Second round of North Herts Local Plan hearings get under way
- Credit: Archant
A second round of hearings into North Hertfordshire District Council’s Local Plan began yesterday, following delays caused by COVID-19 and an exceptional council meeting.
The hearings – originally due to take place in March – were ordered by planning inspector Simon Berkeley, who had “issues and reservations” around the projected housing need and use of Green Belt land for a number of developments.
These sessions were postponed due to the coronavirus outbreak, and in September, a number of Liberal Democrat councillors at NHDC called for a last-minute extraordinary meeting challenging the expected housing need in the district.
The hearings finally got under way on Monday via Zoom, with a focus on the objective assessment of housing need and housing requirement.
Mr Berkeley quizzed NHDC’s Jonathan Lee on the housing need for NHDC and how the council arrived at the plans for more than 15,000 dwellings based on sets of ONS data.
You may also want to watch:
The figure was taken from the Office for National Statistics 2018 10-year migration trend.
The planning inspector pointed out that “many things had changed” since discussing this matter with the council in 2017 when the plans were submitted and asked why a ten-year migration trend remained the most appropriate way of calculating need.
- 1 Bins sealed shut and rat cull halted on Therfield Heath
- 2 Missing teen found safe and well
- 3 'We are bursting with excitement to welcome community back into our pubs!'
- 4 Richard Roberts set to become leader of Herts County Council
- 5 Epic escape fail for ‘armed thieves’ who crashed car into ditch
- 6 Suspected drink lorry driver threw whiskey and wine bottle from cab
- 7 Amateur drama society takes online show to Welwyn Festival
- 8 Royston Town Council by-election: Meridian ward result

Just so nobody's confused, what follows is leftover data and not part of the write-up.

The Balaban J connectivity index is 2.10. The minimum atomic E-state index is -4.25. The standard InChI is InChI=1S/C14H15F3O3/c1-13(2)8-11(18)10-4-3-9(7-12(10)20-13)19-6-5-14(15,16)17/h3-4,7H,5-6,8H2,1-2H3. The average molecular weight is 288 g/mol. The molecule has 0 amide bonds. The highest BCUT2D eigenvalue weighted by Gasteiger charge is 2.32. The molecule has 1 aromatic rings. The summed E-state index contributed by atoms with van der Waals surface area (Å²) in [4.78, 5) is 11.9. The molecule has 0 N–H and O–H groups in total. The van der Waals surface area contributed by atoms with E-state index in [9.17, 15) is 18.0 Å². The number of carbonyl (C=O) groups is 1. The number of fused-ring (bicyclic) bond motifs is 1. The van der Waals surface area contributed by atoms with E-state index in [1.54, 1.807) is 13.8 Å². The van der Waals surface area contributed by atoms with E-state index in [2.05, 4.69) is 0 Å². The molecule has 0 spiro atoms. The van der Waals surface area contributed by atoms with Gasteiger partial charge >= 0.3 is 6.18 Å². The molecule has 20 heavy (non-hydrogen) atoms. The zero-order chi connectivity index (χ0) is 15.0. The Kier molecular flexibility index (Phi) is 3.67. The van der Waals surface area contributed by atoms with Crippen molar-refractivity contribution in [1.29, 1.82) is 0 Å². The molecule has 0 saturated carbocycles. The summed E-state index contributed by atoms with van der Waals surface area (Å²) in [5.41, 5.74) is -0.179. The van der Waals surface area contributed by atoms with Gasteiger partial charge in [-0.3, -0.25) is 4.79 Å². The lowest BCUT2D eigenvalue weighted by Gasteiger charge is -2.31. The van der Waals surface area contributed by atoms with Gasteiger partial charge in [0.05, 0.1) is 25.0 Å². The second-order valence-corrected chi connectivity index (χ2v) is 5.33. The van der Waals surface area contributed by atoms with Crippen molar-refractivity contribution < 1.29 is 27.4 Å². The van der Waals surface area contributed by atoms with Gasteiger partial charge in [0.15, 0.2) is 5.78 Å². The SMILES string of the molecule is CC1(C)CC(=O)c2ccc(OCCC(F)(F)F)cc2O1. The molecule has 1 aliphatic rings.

- 9 Party leaders respond to election result in North Herts
- 10 Defeated mayor on 'incredible' and 'some truly awful' people he met
Mr Lee said: “Many things have changed in the time, however the rationale for using a longer-term migration remain the same. Migration patterns vary from year to year, and if you take a shorter period you risk projecting forward either a peak or taking a troth, what we sa with the 2012 and 2014 based numbers is that they were high compared to the long-term trends, and we should take a longer term projection.
“What we’re seeing now is a two-year projection and it’s based on a troth.” Overall, he said that the longer-term projection is a much more “stable position” rather than looking at numbers that are far more variable numbers you get when you look at short term migration numbers.
Participants highlighted issues which could impact the data that have arisen since the 2018 data such as the pandemic’s impact of flights, and Brexit, and how the ONS data, nor the 10-year approach, takes these issues into account.
Mr Lee said that “international migration in terms of net impact is close to zero in every scenario. The migration is predominantly, almost exclusively, from domestic migration within the UK and those are the numbers that vary quite markedly.”
The hearings will continue for the next two weeks, potentially running until December 11.
To view yesterday and today’s hearing, or to watch live hearings, go to www.youtube.com/c/North-hertsGovUk.